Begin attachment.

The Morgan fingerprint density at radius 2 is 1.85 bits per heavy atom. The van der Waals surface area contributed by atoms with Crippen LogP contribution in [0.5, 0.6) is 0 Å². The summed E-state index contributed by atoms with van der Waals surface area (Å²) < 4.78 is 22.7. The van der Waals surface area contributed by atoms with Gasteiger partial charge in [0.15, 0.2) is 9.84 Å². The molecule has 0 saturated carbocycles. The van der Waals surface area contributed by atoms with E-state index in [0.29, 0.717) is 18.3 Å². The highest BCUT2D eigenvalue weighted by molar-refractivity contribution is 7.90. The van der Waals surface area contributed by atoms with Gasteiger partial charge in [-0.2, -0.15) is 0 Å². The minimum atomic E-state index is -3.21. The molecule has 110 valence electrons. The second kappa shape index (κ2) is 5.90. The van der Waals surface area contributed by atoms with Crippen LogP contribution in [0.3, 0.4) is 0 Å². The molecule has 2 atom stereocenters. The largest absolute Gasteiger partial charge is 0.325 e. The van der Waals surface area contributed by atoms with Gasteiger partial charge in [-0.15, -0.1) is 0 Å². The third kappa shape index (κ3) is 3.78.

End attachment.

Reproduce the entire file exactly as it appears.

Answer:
The Morgan fingerprint density at radius 2 is 1.85 bits per heavy atom. The van der Waals surface area contributed by atoms with Crippen LogP contribution in [0.5, 0.6) is 0 Å². The summed E-state index contributed by atoms with van der Waals surface area (Å²) < 4.78 is 22.7. The van der Waals surface area contributed by atoms with Gasteiger partial charge in [0.15, 0.2) is 9.84 Å². The molecule has 0 saturated carbocycles. The van der Waals surface area contributed by atoms with E-state index in [0.29, 0.717) is 18.3 Å². The highest BCUT2D eigenvalue weighted by molar-refractivity contribution is 7.90. The van der Waals surface area contributed by atoms with Gasteiger partial charge in [-0.2, -0.15) is 0 Å². The minimum atomic E-state index is -3.21. The molecule has 110 valence electrons. The second kappa shape index (κ2) is 5.90. The van der Waals surface area contributed by atoms with Crippen LogP contribution in [0.3, 0.4) is 0 Å². The molecule has 2 atom stereocenters. The largest absolute Gasteiger partial charge is 0.325 e. The van der Waals surface area contributed by atoms with Gasteiger partial charge in [-0.15, -0.1) is 0 Å². The third kappa shape index (κ3) is 3.78.